GDPR has helped create a bit more transparency around data breaches. Organizations must inform the appropriate data protection body and affected individuals immediately when they notice any compromise of EU consumer data.
Additionally, consumers have easier access to their data thanks to GDPR. As a result, they can have a better understanding of how their data is used and processed
Organizations now have to be more careful with consumers’ data than before. They are required to inform users of how their data will be used — and provide opt-outs from mailing lists more frequently and prominently.
Individuals in the EU now can even tell organizations to delete the data they have on them. This is where the right to erasure comes into play. The right to erasure grants consumers the right to request organizations to permanently delete their data. Organizations that fail to comply with this request for erasure will be fined under GDPR legislation.
Obviously, only EU citizens are technically protected by GDPR. However, as you may notice with more prevalent cookie notifications, changes related to GDPR impact those outside the EU, too. This can be attributed to the difficulty of serving one site to the EU and another to the rest of the web. It becomes easier for organizations to simply grant many of the same benefits to all users.
Sure, GDPR only applies to EU citizens if we go by the book. However, the past 18 months have shown that different websites have changed for users outside the EU.
Some Businesses Abandoned the EU market
In some cases, firms felt GDPR would be too much to handle, this limiting their ability to run a profitable business in the EU. As a result, some businesses entirely exited the EU market. For example, Digiday reported that two U.S. advertising firms, Drawbridge and Verve, discontinued EU operations because of GDPR.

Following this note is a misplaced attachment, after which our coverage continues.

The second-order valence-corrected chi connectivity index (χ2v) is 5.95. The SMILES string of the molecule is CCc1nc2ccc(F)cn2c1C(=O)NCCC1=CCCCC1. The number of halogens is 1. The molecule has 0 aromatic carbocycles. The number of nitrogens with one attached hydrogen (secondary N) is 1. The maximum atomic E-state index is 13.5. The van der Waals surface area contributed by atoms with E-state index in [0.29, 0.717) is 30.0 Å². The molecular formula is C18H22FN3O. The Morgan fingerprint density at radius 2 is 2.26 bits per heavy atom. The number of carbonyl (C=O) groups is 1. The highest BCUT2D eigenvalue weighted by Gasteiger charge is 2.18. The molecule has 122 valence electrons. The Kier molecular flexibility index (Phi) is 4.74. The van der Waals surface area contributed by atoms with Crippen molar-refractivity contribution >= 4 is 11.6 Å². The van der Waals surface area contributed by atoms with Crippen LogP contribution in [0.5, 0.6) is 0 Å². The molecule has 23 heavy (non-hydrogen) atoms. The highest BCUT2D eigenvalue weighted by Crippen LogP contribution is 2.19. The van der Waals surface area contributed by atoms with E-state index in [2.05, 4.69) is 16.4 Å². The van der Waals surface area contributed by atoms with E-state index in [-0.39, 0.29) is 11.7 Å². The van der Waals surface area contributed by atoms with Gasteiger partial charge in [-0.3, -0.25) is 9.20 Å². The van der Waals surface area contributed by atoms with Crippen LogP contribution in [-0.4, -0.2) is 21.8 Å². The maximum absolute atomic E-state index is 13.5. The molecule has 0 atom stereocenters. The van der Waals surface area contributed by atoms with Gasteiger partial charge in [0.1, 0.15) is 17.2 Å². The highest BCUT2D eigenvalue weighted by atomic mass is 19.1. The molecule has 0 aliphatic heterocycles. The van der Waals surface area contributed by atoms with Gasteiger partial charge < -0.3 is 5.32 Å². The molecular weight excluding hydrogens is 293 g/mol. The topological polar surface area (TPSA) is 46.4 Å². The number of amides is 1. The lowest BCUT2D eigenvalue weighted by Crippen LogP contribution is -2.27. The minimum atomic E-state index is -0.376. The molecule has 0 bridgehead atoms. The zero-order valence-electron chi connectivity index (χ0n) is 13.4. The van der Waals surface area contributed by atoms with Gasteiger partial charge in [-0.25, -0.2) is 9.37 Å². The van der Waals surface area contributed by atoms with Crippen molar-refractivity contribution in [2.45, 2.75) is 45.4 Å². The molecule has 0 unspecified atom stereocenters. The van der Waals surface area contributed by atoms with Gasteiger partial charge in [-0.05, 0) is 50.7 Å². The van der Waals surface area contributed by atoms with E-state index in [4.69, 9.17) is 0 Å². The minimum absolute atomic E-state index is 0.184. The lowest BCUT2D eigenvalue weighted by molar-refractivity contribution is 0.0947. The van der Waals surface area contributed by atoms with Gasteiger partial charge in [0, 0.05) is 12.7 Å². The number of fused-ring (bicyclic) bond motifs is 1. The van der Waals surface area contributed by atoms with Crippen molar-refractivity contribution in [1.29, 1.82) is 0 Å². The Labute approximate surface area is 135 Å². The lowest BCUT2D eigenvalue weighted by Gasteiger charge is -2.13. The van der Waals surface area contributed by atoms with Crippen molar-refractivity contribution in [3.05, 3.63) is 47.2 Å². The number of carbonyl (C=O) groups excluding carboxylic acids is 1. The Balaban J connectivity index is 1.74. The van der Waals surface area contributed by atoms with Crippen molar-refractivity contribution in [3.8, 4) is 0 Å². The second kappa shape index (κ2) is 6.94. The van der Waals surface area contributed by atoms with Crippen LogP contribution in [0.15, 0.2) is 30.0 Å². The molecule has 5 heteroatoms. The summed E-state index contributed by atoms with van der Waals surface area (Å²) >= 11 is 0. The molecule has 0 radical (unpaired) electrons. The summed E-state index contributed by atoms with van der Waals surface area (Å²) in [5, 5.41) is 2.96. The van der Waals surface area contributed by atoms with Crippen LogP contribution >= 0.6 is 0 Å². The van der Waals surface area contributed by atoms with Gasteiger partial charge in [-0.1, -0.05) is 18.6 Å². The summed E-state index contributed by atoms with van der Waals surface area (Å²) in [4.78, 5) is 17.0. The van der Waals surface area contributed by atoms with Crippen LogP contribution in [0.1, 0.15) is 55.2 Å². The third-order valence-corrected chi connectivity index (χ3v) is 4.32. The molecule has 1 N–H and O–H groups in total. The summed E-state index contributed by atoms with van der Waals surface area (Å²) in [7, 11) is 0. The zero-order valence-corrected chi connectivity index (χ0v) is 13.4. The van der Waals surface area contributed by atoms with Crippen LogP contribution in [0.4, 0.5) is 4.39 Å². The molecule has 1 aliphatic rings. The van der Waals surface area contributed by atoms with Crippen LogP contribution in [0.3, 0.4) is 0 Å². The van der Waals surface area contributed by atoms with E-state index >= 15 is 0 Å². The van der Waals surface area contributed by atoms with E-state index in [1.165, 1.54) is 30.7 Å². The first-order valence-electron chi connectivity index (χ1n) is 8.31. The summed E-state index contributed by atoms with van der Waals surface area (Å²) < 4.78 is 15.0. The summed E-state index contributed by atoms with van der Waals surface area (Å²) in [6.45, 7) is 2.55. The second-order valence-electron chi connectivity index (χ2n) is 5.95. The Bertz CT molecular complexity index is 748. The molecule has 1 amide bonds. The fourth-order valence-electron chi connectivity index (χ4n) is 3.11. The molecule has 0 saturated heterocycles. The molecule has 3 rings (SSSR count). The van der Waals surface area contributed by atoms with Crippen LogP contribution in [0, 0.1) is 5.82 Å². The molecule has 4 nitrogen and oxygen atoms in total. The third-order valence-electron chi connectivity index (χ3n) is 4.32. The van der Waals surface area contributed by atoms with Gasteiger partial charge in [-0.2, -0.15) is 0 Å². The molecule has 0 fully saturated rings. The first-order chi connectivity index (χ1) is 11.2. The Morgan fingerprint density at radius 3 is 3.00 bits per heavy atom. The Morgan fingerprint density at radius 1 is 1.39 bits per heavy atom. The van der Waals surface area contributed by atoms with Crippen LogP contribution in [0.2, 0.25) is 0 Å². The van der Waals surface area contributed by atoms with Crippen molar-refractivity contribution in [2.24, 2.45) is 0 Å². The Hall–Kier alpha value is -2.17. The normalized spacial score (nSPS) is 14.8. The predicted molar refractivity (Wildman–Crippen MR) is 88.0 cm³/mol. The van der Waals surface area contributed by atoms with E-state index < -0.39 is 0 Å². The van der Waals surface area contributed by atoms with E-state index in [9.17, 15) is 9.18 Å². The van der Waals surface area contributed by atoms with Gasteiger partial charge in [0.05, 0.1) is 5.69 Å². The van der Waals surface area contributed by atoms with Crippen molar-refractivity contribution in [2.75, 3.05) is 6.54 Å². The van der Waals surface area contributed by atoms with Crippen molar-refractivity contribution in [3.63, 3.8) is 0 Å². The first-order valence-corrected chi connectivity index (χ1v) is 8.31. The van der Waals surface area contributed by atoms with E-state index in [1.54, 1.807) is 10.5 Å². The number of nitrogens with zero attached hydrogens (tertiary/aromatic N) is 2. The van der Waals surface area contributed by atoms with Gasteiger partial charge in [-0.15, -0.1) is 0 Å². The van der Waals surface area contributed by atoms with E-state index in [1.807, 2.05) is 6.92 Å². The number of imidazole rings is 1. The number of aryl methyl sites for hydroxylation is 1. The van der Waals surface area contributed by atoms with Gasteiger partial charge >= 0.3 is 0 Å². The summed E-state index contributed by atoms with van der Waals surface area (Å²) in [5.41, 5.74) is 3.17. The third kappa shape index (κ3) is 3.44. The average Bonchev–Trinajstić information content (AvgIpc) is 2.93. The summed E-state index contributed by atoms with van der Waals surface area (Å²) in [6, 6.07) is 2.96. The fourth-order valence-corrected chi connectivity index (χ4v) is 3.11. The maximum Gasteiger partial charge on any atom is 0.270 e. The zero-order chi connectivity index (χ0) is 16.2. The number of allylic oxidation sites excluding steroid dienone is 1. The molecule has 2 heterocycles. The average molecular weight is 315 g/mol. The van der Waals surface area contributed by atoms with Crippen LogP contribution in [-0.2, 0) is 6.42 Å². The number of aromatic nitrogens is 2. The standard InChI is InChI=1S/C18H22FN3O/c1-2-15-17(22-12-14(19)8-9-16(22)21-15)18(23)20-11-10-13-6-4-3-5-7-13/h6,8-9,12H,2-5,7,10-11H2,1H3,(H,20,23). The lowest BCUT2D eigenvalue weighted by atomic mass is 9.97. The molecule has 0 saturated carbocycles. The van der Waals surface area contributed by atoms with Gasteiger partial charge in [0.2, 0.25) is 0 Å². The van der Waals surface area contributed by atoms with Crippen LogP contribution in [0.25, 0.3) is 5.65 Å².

Additionally, there have been reports of larger businesses changing how they do business. Case in point, The Irish Times reported Facebook rerouted traffic to ensure 1.5 billion users wouldn’t be protected by GDPR.
Businesses Have Paid Some GDPR Fines
According to Infosecinstitute.com/, GDPR has already led to over €359,205,300 fines. Multiple firms have faced multimillion dollar fines (Google, Marriott, and British Airways). Many more have faced five- and six-figure fines as well. Here are the top 5 biggest GDPR fines so far.
Companies Have Data Protection Officers Now
In many cases, GDPR requires organizations to appoint data protection officers (DPOs). The appointment of a depends on the nature of the organization and the amount of data being processed. For example, public authorities and companies that process large scale data are required to have a DPO.
In 2016, IAPP cited a study that indicated GDPR would create demand for at least 75,000 DPOs. Exact numbers are hard to come by, but Protiviti indicates there are over 500,000 registered DPOs in 2019.
Organizations Still Struggling to Keep Up
After 18 months of GDPR, companies are still finding it hard to keep up. In some cases, business has been lost. For example, multiple organizations admitted that their forms of contacting consumers declined by 25%-40%.
Interestingly, this has led to other companies creating new lines of revenue. For example, Symantec announced support for companies struggling with GDPR in late 2018.
A Call for Comparable U.S. Legislation Begins
On the other side of the Atlantic, there has been a call for legislation comparable to GDPR. Interestingly, some of the loudest proponents of such legislation have been big tech executives. Tim Cook, Apple’s CEO, was one of them.
Last year, he called on the U.S. data protection agency to introduce a U.S .form of GDPR to help users. Additionally, early this year, Facebook CEO Mark Zuckerberg talked about privacy-focused internet. Albeit this was after Facebook was fined $5 billion (USD) for breaching privacy.
GDPR has changed a lot over the last year and a half. However, we can expect more to change in the coming years. Data privacy is a major issue. GDPR is just one example of that holding true. We can expect legislation in the U.S. to bring more changes in the future.
As an IT pro, you need to stay up to date with these changes and implement solutions. GDPR changed a lot, but it won’t be the last set of major changes in data privacy.